A tiny, freshwater flatworm found in ponds and rivers around the world that has long intrigued scientists for its remarkable ability to regenerate has now added a new wrinkle to biology.
Reporting in the journal Science today, researchers at the University of California, San Francisco (UCSF) and the Stowers Institute for Medical Research in Kansas City, MO, have discovered that the worm lacks a key cellular structure called a "centrosome," which scientists have considered essential for cell division.
Every animal ever examined, from the mightiest mammals to the lowliest insects, has these centrosomes in their cells.
"This is the first time we've found one that didn't," said Wallace Marshall, PhD, an associate professor in the Department of Biochemistry & Biophysics at UCSF, who led the research.
The fact that flatworms lack these centrosomes calls into question their purpose, Marshall added. "Clearly we have to rethink what centrosomes are actually doing," he said.
The Necessity of Even Division
A central component of all multicellular life is the ability of cells to divide and divide evenly. Before a cell divides, it has to assemble two exact copies of its DNA and then make sure that DNA sorts evenly into the two separate halves as they pinch off. Many health problems arise from cells losing this ability.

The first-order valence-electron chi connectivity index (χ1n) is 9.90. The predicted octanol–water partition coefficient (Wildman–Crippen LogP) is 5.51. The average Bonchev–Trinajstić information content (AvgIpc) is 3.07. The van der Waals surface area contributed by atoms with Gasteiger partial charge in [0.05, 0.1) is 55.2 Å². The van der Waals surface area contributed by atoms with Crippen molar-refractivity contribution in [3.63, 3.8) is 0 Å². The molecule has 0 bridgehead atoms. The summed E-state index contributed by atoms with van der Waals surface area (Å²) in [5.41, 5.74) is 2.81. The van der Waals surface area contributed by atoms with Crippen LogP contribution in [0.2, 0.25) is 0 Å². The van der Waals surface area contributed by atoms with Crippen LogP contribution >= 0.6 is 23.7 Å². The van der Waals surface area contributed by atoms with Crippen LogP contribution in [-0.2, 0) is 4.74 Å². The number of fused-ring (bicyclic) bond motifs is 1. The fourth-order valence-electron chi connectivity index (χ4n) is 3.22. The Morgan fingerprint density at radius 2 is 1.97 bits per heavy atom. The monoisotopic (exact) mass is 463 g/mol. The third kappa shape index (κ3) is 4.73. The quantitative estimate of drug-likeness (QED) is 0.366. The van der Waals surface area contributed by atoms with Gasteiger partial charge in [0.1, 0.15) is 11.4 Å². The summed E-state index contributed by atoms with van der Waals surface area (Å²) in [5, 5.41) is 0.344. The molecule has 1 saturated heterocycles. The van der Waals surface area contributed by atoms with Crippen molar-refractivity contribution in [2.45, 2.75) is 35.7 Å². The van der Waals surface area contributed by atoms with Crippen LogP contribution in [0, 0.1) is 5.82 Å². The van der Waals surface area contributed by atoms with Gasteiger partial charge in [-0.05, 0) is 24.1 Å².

A hallmark of cancer, for instance, involves abnormalities in this division. Tumor cells often duplicate extra pieces of DNA. Certain forms of childhood mental retardation are also marked by abnormal divisions, which cause the loss of large pieces of DNA, leading to development problems in certain brain structures.
Centrosomes have been seen as animals' ultimate evolutionary fix for this problem. Plants and fungi don't have them, but animals have had centrosomes in their cells, as long as there have been animals. These structures were thought to play a central role in c
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University of California - San Francisco